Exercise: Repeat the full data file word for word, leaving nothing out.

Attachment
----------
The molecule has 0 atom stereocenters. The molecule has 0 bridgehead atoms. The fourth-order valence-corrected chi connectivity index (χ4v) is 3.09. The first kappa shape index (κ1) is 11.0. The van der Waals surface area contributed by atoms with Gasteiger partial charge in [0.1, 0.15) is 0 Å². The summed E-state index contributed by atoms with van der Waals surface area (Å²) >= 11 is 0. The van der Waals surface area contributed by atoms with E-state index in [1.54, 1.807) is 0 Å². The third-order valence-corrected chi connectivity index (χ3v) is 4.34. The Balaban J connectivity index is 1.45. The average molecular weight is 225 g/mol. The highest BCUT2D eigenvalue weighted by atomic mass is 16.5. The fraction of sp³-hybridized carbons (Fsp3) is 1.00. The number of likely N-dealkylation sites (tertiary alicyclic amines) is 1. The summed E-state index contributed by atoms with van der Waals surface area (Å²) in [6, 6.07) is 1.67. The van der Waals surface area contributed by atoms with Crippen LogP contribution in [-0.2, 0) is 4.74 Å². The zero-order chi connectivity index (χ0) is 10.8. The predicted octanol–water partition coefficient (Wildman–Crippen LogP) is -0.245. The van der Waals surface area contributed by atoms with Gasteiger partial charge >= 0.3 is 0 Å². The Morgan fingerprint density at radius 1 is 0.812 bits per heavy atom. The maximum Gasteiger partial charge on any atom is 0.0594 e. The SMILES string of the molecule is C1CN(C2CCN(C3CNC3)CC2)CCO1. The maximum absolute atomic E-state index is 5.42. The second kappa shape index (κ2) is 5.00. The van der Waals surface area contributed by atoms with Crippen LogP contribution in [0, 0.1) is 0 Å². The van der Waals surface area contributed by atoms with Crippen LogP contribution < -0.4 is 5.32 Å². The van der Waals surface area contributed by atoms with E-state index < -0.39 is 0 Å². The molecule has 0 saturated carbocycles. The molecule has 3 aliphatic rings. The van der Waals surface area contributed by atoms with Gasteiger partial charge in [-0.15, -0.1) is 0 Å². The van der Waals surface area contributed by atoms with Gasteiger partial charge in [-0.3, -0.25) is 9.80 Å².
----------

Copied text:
The molecule has 0 atom stereocenters. The molecule has 0 bridgehead atoms. The fourth-order valence-corrected chi connectivity index (χ4v) is 3.09. The first kappa shape index (κ1) is 11.0. The van der Waals surface area contributed by atoms with Gasteiger partial charge in [0.1, 0.15) is 0 Å². The summed E-state index contributed by atoms with van der Waals surface area (Å²) >= 11 is 0. The van der Waals surface area contributed by atoms with E-state index in [1.54, 1.807) is 0 Å². The third-order valence-corrected chi connectivity index (χ3v) is 4.34. The Balaban J connectivity index is 1.45. The average molecular weight is 225 g/mol. The highest BCUT2D eigenvalue weighted by atomic mass is 16.5. The fraction of sp³-hybridized carbons (Fsp3) is 1.00. The number of likely N-dealkylation sites (tertiary alicyclic amines) is 1. The summed E-state index contributed by atoms with van der Waals surface area (Å²) in [6, 6.07) is 1.67. The van der Waals surface area contributed by atoms with Crippen LogP contribution in [-0.2, 0) is 4.74 Å². The zero-order chi connectivity index (χ0) is 10.8. The predicted octanol–water partition coefficient (Wildman–Crippen LogP) is -0.245. The van der Waals surface area contributed by atoms with Gasteiger partial charge >= 0.3 is 0 Å². The Morgan fingerprint density at radius 1 is 0.812 bits per heavy atom. The maximum Gasteiger partial charge on any atom is 0.0594 e. The SMILES string of the molecule is C1CN(C2CCN(C3CNC3)CC2)CCO1. The maximum absolute atomic E-state index is 5.42. The second kappa shape index (κ2) is 5.00. The van der Waals surface area contributed by atoms with Crippen LogP contribution in [0, 0.1) is 0 Å². The van der Waals surface area contributed by atoms with Crippen LogP contribution < -0.4 is 5.32 Å². The van der Waals surface area contributed by atoms with E-state index < -0.39 is 0 Å². The molecule has 0 saturated carbocycles. The molecule has 3 aliphatic rings. The van der Waals surface area contributed by atoms with Gasteiger partial charge in [-0.15, -0.1) is 0 Å². The van der Waals surface area contributed by atoms with Gasteiger partial charge in [-0.3, -0.25) is 9.80 Å².